This is the continuation of this article where I talk about hiring strategies and their pros and cons.Now, let's talk about your onboarding process and how it affects your productivity.
The quality of your onboarding and training process directly affects your free time.Let's come back to the formula of the free time during the training period (see more about this formula here):
Free Time ⬇️ = Working Hours - (Training ⬆️+ Coaching ⬆️ + Execution + Management ⬆️)
We did cover the trends (ups or downs) of the time spent but we did not cover the duration of each activity.There is a huge difference between training a team member within 24 hrs (short duration) or training a team member within 4 weeks (long duration).I am sure everyone can allocate extra time to train the team member during the next 24 hrs.But can everyone allocate the time to train the team member within the next 4 weeks, consistently and on a daily basis? I do not think it is realistic unless you have a solid training program in place.
So you end up throwing your new hire into the fire and expecting him/her to catch up.Sometimes this strategy is great. As the saying goes:
What is the best way to conquer an island - burn the boats.
That's more or less what happens when you throw the new hire into the fire. Chances are, he/she survives and thrives or it is going to be a complete disaster.It is almost 50/50 and it is not great if we are looking for consistency and a low employee turnover.We definitely have to do better.
The end result is of course:
I hired people and my quality went down;
My team is not performing well;
I spend more time in operations than ever before.
All those are symptoms of inadequate training.
You may not need a crazy ass training program if you are ramping up the operations. But you definitely need some solid training materials in place!
Solid Training Materials = Reduced Training Time
So the Training Time is the variable we are going to affect. And the lower the training time, the faster we are going to get our free time back.
Let's figure the training materials out below!
Essentially, all training materials are broken down into:
What do all these mean? Breaking it down into smaller pieces below.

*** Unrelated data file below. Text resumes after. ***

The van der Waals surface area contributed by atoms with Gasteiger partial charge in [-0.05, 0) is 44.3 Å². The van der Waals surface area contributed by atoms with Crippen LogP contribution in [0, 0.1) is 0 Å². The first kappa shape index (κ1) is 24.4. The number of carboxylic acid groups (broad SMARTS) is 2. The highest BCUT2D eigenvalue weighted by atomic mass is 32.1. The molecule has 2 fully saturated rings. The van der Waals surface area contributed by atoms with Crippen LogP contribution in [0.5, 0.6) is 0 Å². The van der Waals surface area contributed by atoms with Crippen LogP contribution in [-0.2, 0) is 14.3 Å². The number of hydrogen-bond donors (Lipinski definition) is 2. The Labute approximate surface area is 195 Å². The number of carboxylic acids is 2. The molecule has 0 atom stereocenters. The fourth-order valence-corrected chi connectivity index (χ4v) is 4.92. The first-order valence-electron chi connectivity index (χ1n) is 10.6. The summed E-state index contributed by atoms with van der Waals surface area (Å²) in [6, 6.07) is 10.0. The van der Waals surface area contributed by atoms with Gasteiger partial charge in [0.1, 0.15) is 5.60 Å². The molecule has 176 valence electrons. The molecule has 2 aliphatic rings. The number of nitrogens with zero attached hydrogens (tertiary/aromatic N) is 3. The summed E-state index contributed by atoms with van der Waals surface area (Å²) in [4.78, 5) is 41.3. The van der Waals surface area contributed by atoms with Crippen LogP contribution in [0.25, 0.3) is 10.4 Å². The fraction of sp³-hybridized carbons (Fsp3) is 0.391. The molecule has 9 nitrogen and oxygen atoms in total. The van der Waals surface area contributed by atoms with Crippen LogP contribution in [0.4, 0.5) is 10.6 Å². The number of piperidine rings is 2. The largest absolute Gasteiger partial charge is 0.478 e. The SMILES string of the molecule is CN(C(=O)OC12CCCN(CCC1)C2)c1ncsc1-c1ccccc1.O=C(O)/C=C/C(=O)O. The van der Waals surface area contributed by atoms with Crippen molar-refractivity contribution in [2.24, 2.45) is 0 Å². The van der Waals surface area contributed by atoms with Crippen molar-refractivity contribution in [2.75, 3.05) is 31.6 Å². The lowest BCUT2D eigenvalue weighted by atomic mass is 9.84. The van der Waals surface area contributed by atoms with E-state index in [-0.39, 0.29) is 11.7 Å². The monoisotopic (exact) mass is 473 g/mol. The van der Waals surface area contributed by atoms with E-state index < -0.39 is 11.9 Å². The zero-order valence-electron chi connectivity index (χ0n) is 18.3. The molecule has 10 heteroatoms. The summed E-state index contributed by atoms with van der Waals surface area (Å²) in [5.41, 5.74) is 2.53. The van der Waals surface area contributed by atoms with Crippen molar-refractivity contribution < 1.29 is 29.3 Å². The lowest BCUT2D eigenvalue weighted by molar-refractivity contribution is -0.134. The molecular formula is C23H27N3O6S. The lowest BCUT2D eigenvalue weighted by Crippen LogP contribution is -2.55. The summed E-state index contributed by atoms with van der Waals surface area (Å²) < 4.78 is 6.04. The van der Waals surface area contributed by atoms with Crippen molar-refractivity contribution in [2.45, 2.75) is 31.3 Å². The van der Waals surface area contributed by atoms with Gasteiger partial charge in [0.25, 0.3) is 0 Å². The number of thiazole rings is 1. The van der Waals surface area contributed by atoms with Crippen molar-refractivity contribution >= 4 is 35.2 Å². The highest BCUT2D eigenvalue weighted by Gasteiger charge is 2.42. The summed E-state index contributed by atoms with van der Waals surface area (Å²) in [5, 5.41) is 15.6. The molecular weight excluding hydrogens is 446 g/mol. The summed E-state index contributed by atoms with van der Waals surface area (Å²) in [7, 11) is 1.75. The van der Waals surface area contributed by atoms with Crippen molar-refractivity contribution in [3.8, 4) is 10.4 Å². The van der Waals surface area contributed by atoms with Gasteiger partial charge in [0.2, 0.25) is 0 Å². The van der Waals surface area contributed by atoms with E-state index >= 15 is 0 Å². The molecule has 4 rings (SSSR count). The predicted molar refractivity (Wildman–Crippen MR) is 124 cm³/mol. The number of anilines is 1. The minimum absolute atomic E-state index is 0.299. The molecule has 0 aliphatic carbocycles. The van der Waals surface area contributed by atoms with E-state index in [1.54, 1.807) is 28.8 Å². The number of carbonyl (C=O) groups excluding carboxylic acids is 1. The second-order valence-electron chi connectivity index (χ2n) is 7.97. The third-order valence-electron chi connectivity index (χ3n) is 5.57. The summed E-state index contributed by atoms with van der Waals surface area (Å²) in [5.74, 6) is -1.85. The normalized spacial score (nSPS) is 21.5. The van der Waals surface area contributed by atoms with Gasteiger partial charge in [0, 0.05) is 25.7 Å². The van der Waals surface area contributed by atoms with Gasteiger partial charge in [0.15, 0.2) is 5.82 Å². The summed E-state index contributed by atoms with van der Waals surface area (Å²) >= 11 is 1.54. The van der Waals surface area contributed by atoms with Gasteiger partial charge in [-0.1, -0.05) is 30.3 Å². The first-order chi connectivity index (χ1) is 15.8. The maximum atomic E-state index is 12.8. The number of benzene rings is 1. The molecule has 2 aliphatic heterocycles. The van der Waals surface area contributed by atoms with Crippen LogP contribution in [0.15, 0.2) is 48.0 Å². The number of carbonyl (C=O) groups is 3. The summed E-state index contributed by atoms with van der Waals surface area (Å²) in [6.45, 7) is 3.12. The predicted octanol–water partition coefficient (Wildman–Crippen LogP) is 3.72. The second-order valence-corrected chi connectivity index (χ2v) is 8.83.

1. Process Maps are just visual representations of what you do. It is usually presented in a form of a flow chart or a swim lane diagram.
A flowchart is like a step-by-step map showing what to do in a process, while a swim lane diagram is like a game board that divides tasks between different people or groups.
Every swim lane diagram is a flowchart and not every flowchart is a swim lane diagram.Same as cognac, every cognac is brandy, and not every brandy is cognac.
2. Supportive material may be in the form of videos, or written documents.
3. Implementation instructions can be in the form of documents and videos explaining how to execute this specific process in a particular software/app or on location. This is the piece of your training materials that unites your process maps and supportive materials with the actual real-life work.
4. Standard Operating Procedures (SOPs) are documents that encompass everything we listed above in one single document and hence are usually created only after all that material is already in place.
In other words, you need process maps to create supportive material and implementation instructions and you need everything to be able to create an SOP.
Hence, do not focus on the SOP creation. Focus on those composing parts first and you will eventually end up building great SOPs.
If you are looking for needle movers - that's process maps. Those create the biggest impact on your training materials right away. The rest you can put together gradually as you go through the training process.
Now you have everything you need to kickstart the training materials development and to understand their purpose. Do not make them for the sake of making them. If you are not planning to do hiring any time soon, just having a few draft process maps might be more than enough.Always focus on needle movers.